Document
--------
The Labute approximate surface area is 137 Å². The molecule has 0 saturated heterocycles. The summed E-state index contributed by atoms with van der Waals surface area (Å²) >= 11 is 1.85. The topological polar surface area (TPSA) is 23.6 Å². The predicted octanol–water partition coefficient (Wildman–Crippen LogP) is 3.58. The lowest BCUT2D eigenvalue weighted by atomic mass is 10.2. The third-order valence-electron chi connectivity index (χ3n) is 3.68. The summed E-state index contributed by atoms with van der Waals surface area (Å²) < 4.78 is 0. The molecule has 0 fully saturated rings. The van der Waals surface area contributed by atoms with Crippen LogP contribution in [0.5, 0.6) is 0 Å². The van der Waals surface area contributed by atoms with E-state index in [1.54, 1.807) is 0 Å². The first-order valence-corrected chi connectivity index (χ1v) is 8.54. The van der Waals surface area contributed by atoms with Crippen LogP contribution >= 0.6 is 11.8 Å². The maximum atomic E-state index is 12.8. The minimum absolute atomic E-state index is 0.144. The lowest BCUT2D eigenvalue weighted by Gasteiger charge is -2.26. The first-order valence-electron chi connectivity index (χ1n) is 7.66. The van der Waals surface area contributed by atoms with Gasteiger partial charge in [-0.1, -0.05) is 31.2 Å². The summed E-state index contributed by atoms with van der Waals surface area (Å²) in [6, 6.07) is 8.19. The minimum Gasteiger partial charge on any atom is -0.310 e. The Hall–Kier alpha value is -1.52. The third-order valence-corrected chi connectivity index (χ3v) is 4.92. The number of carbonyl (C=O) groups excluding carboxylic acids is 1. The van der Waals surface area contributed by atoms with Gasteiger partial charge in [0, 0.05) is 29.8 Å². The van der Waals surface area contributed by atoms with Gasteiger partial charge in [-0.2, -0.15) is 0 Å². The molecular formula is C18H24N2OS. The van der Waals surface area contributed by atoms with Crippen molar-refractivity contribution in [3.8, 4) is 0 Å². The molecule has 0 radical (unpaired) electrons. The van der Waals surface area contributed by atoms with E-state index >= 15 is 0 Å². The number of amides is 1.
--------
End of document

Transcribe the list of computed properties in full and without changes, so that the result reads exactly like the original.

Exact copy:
The Labute approximate surface area is 137 Å². The molecule has 0 saturated heterocycles. The summed E-state index contributed by atoms with van der Waals surface area (Å²) >= 11 is 1.85. The topological polar surface area (TPSA) is 23.6 Å². The predicted octanol–water partition coefficient (Wildman–Crippen LogP) is 3.58. The lowest BCUT2D eigenvalue weighted by atomic mass is 10.2. The third-order valence-electron chi connectivity index (χ3n) is 3.68. The summed E-state index contributed by atoms with van der Waals surface area (Å²) < 4.78 is 0. The molecule has 0 fully saturated rings. The van der Waals surface area contributed by atoms with Crippen LogP contribution in [0.5, 0.6) is 0 Å². The van der Waals surface area contributed by atoms with E-state index in [1.54, 1.807) is 0 Å². The first-order valence-corrected chi connectivity index (χ1v) is 8.54. The van der Waals surface area contributed by atoms with Crippen LogP contribution >= 0.6 is 11.8 Å². The maximum atomic E-state index is 12.8. The minimum absolute atomic E-state index is 0.144. The lowest BCUT2D eigenvalue weighted by Gasteiger charge is -2.26. The first-order valence-electron chi connectivity index (χ1n) is 7.66. The van der Waals surface area contributed by atoms with Gasteiger partial charge in [-0.1, -0.05) is 31.2 Å². The summed E-state index contributed by atoms with van der Waals surface area (Å²) in [6, 6.07) is 8.19. The minimum Gasteiger partial charge on any atom is -0.310 e. The Hall–Kier alpha value is -1.52. The third-order valence-corrected chi connectivity index (χ3v) is 4.92. The number of carbonyl (C=O) groups excluding carboxylic acids is 1. The van der Waals surface area contributed by atoms with Gasteiger partial charge in [0, 0.05) is 29.8 Å². The van der Waals surface area contributed by atoms with Gasteiger partial charge in [-0.2, -0.15) is 0 Å². The molecular formula is C18H24N2OS. The van der Waals surface area contributed by atoms with Crippen molar-refractivity contribution in [3.8, 4) is 0 Å². The molecule has 0 radical (unpaired) electrons. The van der Waals surface area contributed by atoms with E-state index >= 15 is 0 Å². The number of amides is 1.